Just like the human organism, which owes its functioning to the harmonious interaction of various organs and areas such as the heart, brain or digestive system, social life also consists of three fundamentally different, mutually complementary areas. These pursue their respective tasks – each one for itself – in extensive independence of each other, in order to finally work together in a meaningful way, tuned and coordinated with each other in the whole process. For human social life, these are the economy, politics with legislation and, as a third area, art, culture, all school and educational institutions, in short, the individual human spiritual life. For the health of the social organism it is necessary – according to Rudolf Steiner – that none of the three areas dominate the others.
Let’s start with the individuality, the abilities, talents and creativity that the individual has, that is, what makes us different from each other. In fact, it is schools, universities and culture that should promote them, but in the end, individual talents are expressed in all areas of life, especially at work. A suitable ideal for this area would naturally be freedom.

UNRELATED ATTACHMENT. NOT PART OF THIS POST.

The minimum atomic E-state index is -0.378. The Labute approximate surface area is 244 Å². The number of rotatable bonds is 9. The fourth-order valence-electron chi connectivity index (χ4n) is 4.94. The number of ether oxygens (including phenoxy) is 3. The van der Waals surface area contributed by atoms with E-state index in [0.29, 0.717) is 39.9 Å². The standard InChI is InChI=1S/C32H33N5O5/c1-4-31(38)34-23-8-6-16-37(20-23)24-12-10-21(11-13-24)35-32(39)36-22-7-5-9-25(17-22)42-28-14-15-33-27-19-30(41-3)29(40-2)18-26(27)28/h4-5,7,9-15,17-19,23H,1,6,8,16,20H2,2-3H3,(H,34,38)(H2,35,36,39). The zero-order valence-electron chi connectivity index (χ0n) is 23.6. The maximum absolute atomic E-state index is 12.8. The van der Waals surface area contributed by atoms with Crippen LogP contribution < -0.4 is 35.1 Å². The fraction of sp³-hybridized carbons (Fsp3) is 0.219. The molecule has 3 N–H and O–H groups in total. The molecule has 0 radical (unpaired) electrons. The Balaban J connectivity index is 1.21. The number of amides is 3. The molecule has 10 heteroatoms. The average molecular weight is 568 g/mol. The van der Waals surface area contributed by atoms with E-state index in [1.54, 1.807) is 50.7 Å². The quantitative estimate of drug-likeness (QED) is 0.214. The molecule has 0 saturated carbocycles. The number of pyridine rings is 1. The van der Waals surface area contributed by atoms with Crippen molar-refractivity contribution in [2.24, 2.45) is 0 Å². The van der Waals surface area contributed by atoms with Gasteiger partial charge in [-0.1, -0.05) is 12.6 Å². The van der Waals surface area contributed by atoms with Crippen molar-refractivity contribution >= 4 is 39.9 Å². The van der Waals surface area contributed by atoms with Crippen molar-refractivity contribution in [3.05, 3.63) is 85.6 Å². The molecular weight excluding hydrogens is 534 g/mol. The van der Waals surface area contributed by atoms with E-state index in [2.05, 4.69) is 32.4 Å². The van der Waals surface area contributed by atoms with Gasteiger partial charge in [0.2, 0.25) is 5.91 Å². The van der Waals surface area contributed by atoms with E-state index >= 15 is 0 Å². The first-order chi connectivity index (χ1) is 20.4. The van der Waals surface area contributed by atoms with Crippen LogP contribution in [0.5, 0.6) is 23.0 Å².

The second field, with politics and justice, is generally attributed to the state. It includes everything that affects us as citizens, that is, as subjects with certain rights. Here, freedom is restricted wherever it affects the rights and well-being of others. An appropriate idealistic value for this area is equality.
The third part, which must be distinguished from the other two, is the economy, i.e. the production, trade and sale or consumption of goods. On reflection, we will come to the conclusion that in this area neither freedom, nor equality or justice can be taken as an ideal, because they do not hit the nail on the head. The thing that motivates the human heart most intensely here is fraternity, working for the sake of others. A great motivating force goes hand in hand with this ideal, it touches the heart of man, because meaning comes into life with it.
What happens if one of the three systems takes precedence over the other two? If, for example, the state prescribes the content, methods and access to educational establishments? We can assume that all education and training will then be geared towards serving the interests of the state. The individual would find themselves nested in a schematic system and would be forced to subordinate. There would not be much space for the development of individual creativity and impulses. If, on the other hand, firms and companies have the say, for example by financing universities, this means that they have the power to open or close the money tap and influence the content of research.